SPCR's 2012 Graphics Card/Cooler Test System

Graphics Cards | Reference|Recommended
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Tested Cards

Card Model
Core Clock
Memory Clock
Memory Type
650 MHz
900 MHz
GDDR3 512MB
550 MHz
1000 MHz
GDDR5 512MB
650 MHz
1000 MHz
GDDR5 512MB
800 MHz
1125 MHz
GDDR5 1GB
ASUS Radeon HD 6850
DirectCU

(EAH6850 DC/2DIS/1GD5)
790 MHz
1000 MHz
GDDR5 1GB
900 MHz
1050 MHz
GDDR5 1GB
875 MHz
1225 MHz
GDDR5 1GB
ASUS GeForce GT 430
(ENGT430/DI/1GD3(LP))
700 MHz
800 MHz
DDR3 1GB
ASUS GeForce GTS 450
DirectCU

(ENGTS450 DIRECTCU/DI)
783 MHz
902 MHz
GDDR5 1GB
823 MHz
1002 MHz
GDDR5 2GB
1020 MHz*
1502 MHz
GDDR5 2GB
*GPU Boost up to 1111 MHz (1084 MHz according to specifications)

Breaking in our new test system is a wide variety of both AMD and Nvidia graphics cards from the past few years, ranging from entry level passively cooled cards to high performance models with large, non-reference coolers.

TEST RESULTS

Power Consumption

The power consumption of an add-on video card can be estimated by comparing the total system power draw with and without the card installed. Our results were derived thus:

1. Power consumption of the graphics card at idle — when Prime95 is run on a system, the video card is not stressed at all and stays idle. This is true whether the video card is integrated or an add-on PCIe 16X device. Hence, when the power consumption of the base system under Prime95 is subtracted from the power consumption of the same test with the graphics card installed, we obtain the increase in idle power of the add-on card over the integrated graphics chip.

2. Power consumption of the graphics card under load — the power draw of the system is measured with the add-on video card, with Prime95 and FurMark running simultaneously. Then the power of the baseline system (with integrated graphics) running just Prime95 is subtracted. The difference is the load power of the add-on card. Any load on the CPU from FurMark should not skew the results, since the CPU was running at full load in both systems.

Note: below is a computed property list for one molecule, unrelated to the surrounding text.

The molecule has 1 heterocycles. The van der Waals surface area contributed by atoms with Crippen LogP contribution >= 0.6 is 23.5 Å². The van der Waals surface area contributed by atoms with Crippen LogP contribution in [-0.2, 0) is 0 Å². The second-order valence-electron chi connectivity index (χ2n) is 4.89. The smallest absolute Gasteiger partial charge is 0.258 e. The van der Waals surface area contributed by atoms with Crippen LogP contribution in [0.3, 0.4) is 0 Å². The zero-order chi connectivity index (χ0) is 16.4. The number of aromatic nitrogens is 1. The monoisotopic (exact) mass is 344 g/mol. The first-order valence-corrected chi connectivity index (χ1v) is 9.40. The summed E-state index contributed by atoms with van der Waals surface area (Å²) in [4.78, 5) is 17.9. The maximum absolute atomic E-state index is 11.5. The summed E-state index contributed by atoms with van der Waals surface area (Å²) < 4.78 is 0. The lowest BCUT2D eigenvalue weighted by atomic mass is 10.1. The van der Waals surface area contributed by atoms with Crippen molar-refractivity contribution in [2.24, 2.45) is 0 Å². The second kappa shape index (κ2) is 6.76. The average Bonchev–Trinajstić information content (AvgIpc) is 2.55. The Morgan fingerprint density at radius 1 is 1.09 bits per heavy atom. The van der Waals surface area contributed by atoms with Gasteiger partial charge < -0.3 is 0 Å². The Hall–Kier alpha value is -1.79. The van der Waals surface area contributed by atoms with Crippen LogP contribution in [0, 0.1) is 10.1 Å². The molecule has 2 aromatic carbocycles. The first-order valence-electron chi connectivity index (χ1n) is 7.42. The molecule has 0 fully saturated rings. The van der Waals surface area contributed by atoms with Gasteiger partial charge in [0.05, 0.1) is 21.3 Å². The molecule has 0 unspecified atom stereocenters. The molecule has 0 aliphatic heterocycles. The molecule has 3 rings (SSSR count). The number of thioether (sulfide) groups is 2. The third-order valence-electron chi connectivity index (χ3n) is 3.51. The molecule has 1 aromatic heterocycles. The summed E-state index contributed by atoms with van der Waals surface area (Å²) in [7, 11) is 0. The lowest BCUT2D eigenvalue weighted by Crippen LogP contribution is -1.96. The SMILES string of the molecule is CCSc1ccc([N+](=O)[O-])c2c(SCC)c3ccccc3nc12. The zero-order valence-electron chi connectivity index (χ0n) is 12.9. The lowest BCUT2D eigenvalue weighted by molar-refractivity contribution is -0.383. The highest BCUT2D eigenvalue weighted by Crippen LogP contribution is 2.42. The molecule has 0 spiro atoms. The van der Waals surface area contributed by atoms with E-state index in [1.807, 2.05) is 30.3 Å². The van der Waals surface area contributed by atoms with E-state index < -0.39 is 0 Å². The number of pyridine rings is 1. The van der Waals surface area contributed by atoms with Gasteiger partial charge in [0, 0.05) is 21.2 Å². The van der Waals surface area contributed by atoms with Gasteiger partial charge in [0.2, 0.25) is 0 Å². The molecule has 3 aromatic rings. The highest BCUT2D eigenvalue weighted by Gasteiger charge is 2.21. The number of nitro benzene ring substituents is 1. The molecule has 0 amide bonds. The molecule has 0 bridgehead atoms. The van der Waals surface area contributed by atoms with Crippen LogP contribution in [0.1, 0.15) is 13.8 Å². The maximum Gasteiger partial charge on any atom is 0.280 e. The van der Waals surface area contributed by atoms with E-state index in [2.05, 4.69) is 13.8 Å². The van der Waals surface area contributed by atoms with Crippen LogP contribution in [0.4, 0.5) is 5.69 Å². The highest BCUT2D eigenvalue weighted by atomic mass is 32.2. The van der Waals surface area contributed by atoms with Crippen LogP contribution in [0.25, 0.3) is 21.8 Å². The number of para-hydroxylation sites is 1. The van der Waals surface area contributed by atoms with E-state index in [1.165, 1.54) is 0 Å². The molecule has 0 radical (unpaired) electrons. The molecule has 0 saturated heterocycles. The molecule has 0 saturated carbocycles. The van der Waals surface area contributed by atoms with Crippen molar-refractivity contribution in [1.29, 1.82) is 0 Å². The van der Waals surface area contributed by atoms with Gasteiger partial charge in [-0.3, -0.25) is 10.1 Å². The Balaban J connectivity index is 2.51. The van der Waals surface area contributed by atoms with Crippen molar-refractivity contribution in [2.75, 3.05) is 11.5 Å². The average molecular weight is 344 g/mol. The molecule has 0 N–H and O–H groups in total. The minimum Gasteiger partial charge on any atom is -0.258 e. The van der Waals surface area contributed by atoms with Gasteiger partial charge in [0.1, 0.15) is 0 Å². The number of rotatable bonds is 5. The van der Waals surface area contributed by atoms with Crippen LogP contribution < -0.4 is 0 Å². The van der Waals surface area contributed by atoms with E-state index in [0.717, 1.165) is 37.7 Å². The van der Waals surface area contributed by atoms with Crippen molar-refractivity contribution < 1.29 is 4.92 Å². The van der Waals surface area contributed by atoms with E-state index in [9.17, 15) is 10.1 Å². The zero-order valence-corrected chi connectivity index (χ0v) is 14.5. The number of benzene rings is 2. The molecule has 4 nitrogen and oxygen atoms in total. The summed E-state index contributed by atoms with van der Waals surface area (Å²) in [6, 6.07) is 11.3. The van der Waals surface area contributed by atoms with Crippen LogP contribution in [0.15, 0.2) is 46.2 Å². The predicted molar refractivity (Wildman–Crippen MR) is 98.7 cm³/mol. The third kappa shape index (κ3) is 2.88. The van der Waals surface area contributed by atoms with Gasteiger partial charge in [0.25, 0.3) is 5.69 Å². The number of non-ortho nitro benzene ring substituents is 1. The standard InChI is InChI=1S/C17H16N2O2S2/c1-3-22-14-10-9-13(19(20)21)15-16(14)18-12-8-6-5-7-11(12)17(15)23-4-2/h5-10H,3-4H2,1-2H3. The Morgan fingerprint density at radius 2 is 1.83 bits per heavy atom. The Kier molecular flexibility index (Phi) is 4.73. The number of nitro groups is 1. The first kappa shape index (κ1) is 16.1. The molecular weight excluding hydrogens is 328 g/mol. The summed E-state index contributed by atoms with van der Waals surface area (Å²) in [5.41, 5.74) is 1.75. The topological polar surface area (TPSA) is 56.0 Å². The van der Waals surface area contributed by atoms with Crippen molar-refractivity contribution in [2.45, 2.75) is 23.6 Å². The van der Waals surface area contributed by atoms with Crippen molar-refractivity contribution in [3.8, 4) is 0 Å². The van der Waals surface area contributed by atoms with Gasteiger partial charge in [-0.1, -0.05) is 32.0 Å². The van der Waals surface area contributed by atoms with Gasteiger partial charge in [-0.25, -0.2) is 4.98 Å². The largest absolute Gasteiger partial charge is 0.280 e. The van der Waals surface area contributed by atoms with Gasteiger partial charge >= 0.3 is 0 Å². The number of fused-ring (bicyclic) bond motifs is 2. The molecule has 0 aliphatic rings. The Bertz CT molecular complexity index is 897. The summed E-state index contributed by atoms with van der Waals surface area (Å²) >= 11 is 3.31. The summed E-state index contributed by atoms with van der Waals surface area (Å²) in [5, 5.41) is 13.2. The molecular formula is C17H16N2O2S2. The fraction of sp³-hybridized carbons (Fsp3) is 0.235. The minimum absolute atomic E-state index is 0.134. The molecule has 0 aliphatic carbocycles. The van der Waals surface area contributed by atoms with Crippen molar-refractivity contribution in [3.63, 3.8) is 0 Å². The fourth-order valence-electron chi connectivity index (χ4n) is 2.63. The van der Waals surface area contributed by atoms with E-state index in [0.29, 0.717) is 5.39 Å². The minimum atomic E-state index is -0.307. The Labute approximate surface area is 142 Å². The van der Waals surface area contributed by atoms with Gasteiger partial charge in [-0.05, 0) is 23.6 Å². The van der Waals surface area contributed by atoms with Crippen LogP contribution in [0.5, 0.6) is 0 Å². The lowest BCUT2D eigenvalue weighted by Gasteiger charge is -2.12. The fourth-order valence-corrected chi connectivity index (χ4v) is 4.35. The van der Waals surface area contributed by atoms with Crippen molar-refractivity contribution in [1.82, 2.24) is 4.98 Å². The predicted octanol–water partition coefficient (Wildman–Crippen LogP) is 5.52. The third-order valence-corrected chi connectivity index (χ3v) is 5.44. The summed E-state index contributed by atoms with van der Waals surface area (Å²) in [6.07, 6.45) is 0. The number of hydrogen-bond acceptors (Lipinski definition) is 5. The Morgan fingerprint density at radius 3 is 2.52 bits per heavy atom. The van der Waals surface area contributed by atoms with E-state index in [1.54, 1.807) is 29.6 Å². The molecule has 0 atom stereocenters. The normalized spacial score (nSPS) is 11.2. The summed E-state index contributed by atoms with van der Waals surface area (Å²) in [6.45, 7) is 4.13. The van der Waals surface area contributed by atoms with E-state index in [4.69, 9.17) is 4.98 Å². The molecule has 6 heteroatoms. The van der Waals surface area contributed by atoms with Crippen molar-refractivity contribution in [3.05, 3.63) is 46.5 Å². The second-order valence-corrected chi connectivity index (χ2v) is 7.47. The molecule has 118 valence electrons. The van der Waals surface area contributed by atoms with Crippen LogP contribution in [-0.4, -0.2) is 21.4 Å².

Both results are scaled by the efficiency of the power supply (tested here) to obtain a final estimate of the DC power consumption.

Note: the actual power of the add-on card cannot be derived using this method because the integrated graphics may draw some power even when not in use. However, the relative difference between the cards should be accurate.

The energy efficiency of modern day graphics cards is quite good. With the exception of the few high performance models in our roundup, most of the cards idle using less than 15W. On load, the HIS HD 5870 had the highest draw of 236W, one of the reasons its our reference card for GPU heatsink testing. Also note that both the HD 6870 and HD 5870 were tested using the GELID Icy Vision, an excellent third party cooler with its fans running at 5V (~1260 RPM), possibly skewing their results slightly as better cooling increases overall energy efficiency.

The cards tested had very similar CPU usage during video playback, 1~2% for our 1080p H.264/MKV test clip, and 8~9% for our YouTube HD sample. Power consumption however varied greatly, dependent mostly on the core/memory clocks used by the cards' respective video decoder chips. The higher-end HD 5000/6000 series cards are particularly prone to this issue, being substantially more power hungry than their low-end counterparts and competitors on the Nvidia side.

The GTX 680 is especially impressive in this regard, consuming only 6~8W more than its idle usage while the HD 5870 and HD 6870 produced an increase four to five times higher.



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